Well, you can imagine I didn’t go to visit it intentionally – it was the bonus of my trip to Saint Petersburg and I found it worth writing about, because it gave me a different perspective of Russia outside of the luxury expensive cities I’ve only visited until then.
I thought I knew a few things about Russia, I’ve visited Moscow many times and read quite some Russian novels, but I have completely missed on the chapter about Veliky Novgorod. The visit was suggested by our extremely kind airbnb hosts in Saint Petersburg. I asked them for tips on where to go and things to see off the beaten path. Being born and breed in Eastern Europe I was very impressed with St. Petersburg – frankly it has nothing to do with Eastern Europe at all – it’s a rather European city, but I wanted to show my French boyfriend also another side of Russia – the countryside the small villages, the poorer part and the communistic heritage in a way.
So, when we heard about Velikiy Novgorod I thought that this is my chance and we immediately jumped on the adventure.
How to Get There?
It takes 2 hours by train from Saint Petersburg, that is if you manage to catch the modern train very early in the morning. Make no mistake – the modern train is not a fast train as we know it, it is just not as slow as the other alternative, so lower down the expectations!
Our Russian hosts helped us to buy tickets for it online, but we missed it for 5 minutes (it was at 7am). As you may know administrative staff in Russia rarely speaks English or any foreign language for that matter. It’s still a mystery for me how I somehow managed with my very poor Russian to have 70% of our ticket price refunded and to buy tickets for the next train, which luckily was only an hour later.
Strangely the tickets for the regular train we bought were around 13 USD and the tickets for the text one (which Russians call Elektrichka) and which is much slower and less convenient costs 17 USD. C’est la vie! We’re in for the experience, we thought.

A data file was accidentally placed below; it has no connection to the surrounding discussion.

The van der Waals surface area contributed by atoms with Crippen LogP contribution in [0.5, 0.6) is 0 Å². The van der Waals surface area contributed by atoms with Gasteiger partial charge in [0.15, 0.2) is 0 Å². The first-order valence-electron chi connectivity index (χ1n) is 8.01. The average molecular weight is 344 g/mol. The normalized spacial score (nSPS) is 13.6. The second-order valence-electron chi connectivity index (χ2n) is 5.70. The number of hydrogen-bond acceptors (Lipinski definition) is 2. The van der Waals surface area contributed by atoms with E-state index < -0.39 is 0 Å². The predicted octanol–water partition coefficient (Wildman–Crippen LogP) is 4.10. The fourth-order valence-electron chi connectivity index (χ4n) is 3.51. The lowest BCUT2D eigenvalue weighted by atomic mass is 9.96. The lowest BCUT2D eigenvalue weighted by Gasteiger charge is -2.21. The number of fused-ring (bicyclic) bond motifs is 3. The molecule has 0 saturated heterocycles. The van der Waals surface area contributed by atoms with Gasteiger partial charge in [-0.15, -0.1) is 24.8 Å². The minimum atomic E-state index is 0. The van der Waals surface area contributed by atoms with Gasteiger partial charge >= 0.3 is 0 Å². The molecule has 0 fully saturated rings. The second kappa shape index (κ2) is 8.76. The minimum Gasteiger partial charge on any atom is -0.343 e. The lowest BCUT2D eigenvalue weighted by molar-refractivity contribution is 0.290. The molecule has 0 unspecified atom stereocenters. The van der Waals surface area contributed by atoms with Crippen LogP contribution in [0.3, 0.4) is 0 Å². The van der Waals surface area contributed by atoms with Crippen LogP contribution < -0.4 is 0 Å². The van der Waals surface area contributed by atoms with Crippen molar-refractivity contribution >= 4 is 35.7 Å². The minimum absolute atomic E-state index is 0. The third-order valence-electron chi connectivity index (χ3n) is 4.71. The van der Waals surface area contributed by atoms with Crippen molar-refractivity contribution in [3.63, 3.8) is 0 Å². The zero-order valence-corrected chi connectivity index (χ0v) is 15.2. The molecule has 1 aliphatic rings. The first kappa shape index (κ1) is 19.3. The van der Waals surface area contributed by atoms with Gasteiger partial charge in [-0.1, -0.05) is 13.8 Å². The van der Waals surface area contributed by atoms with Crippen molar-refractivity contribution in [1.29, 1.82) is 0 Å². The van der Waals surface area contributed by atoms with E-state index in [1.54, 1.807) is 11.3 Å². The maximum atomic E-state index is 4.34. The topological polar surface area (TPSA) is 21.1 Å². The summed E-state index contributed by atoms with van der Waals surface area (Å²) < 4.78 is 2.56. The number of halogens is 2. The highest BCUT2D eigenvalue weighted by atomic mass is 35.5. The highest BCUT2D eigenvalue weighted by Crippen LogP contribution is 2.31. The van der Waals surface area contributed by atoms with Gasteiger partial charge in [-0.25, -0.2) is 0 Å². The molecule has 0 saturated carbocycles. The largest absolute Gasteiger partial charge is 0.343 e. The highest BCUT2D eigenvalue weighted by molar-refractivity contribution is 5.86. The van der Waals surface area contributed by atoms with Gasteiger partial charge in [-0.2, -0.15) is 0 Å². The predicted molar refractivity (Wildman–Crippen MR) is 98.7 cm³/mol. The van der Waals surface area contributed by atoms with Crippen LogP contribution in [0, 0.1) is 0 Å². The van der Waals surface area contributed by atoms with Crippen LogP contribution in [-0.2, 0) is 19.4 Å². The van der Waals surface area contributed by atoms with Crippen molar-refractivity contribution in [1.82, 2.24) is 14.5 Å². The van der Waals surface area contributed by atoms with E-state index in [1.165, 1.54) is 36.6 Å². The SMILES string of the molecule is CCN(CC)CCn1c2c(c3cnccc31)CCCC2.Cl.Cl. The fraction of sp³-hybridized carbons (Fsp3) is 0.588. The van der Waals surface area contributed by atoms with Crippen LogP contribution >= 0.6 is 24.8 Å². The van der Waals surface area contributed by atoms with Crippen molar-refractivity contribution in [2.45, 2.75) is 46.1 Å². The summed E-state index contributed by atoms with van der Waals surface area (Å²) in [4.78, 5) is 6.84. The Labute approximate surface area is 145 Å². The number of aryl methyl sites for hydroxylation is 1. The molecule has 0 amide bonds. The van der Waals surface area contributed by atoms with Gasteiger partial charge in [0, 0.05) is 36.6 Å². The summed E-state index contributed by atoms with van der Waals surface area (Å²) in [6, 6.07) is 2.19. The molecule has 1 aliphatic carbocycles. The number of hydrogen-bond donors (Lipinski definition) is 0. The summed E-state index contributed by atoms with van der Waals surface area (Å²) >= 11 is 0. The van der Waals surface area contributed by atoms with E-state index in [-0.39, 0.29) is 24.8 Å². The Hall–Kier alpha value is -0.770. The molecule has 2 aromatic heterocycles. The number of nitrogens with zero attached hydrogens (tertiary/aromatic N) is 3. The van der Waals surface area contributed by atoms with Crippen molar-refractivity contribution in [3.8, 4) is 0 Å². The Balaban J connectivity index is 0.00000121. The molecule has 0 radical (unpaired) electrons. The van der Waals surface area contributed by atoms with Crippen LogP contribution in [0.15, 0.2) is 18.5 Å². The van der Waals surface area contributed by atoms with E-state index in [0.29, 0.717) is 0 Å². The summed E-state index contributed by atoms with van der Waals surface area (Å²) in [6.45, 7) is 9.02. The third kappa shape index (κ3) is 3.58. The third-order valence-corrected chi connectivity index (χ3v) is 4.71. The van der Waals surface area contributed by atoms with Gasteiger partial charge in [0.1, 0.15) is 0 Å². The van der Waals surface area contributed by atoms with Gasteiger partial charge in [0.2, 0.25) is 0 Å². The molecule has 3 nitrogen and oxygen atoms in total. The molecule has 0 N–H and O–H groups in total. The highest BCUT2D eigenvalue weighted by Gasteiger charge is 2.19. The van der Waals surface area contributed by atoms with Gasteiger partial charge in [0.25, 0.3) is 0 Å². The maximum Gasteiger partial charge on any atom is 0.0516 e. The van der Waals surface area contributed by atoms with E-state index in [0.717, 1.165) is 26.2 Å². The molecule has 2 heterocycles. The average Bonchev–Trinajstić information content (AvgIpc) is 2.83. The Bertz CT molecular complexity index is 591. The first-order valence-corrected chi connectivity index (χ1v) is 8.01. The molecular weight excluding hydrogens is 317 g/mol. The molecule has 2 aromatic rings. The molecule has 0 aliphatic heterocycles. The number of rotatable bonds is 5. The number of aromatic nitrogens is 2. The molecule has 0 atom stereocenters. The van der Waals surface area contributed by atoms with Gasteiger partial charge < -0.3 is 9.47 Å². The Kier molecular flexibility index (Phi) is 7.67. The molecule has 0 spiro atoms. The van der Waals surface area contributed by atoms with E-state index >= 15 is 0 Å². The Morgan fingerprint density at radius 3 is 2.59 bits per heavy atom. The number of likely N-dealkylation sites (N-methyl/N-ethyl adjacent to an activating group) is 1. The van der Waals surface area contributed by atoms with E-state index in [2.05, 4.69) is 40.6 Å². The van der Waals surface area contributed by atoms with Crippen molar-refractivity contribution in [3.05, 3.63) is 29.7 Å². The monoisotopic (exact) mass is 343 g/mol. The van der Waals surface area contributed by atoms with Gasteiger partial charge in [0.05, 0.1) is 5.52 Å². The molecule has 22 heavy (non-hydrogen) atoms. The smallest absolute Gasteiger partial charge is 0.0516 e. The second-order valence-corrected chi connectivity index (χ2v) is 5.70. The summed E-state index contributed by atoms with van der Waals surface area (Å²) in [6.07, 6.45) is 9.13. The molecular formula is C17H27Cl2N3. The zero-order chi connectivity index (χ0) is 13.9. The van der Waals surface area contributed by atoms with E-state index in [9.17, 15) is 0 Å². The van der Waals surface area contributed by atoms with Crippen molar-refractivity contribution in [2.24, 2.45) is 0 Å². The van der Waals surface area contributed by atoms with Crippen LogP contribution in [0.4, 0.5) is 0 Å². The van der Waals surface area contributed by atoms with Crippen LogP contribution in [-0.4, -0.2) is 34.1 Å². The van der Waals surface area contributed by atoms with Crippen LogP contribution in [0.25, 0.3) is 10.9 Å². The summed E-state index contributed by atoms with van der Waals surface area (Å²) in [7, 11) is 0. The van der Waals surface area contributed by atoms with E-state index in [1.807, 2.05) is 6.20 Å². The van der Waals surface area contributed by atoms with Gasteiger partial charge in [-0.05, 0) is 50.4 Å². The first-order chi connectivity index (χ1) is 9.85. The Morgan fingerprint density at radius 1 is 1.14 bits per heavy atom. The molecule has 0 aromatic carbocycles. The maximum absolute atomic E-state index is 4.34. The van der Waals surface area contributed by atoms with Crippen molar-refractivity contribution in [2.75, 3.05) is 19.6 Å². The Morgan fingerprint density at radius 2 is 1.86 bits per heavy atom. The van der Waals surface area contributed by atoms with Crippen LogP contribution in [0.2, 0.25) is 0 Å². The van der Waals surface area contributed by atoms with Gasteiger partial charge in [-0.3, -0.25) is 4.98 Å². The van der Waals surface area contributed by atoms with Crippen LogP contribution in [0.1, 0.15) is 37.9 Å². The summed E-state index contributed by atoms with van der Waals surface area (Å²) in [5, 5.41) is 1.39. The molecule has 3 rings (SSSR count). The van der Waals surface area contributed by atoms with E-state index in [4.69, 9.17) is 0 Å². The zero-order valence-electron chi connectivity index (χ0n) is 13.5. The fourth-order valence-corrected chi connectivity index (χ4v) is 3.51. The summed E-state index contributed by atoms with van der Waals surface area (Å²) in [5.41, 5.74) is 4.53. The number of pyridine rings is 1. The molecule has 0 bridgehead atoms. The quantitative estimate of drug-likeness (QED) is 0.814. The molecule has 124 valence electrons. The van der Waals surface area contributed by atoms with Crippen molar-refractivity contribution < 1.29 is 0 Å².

If you haven’t travelled much around Eastern Europe you’re gonna love the Elektrichka train! It’s exotic in its own way – cold, uncomfortable and slow! If you have lived anywhere in Eastern Europe as it was in my case, you’re gonna love the Elektrichka, too, because it sends you right back to your childhood – cold, uncomfortable and slow! Well, it is manageable and actually it is a great experience, because it passes through many villages and small towns – the typical Russian countryside places we were looking for. And yes, it seems like it stops at every single station that exists on its way and that’s why it takes nearly 4 hours for a distance of only 180km.
We were there in the beginning of October, so it was already quite cold, but very beautiful with the colourful autumn leaves. The passengers inside the Elektrichka train were regular people going to their village to visit relatives or to their country house. There are people selling unimaginable items inside and when I say selling, I mean standing at the front of each carriage and doing a full 40min teleshop type of demonstration – one of the most entertaining live shows I’ve seen in a while!
By the way Veliky Novgorod is situated at the highway that is connecting St. Petersburg and Moscow, so it is also a stop to consider if you are on a road trip. There are regular bus connections as well, which for some reason our Russian hosts did not recommend.
Things to See
Turns out there are lots and lots of things to see in this small town, not surprising given the fact that it was Russia’s capital back in the 9th century.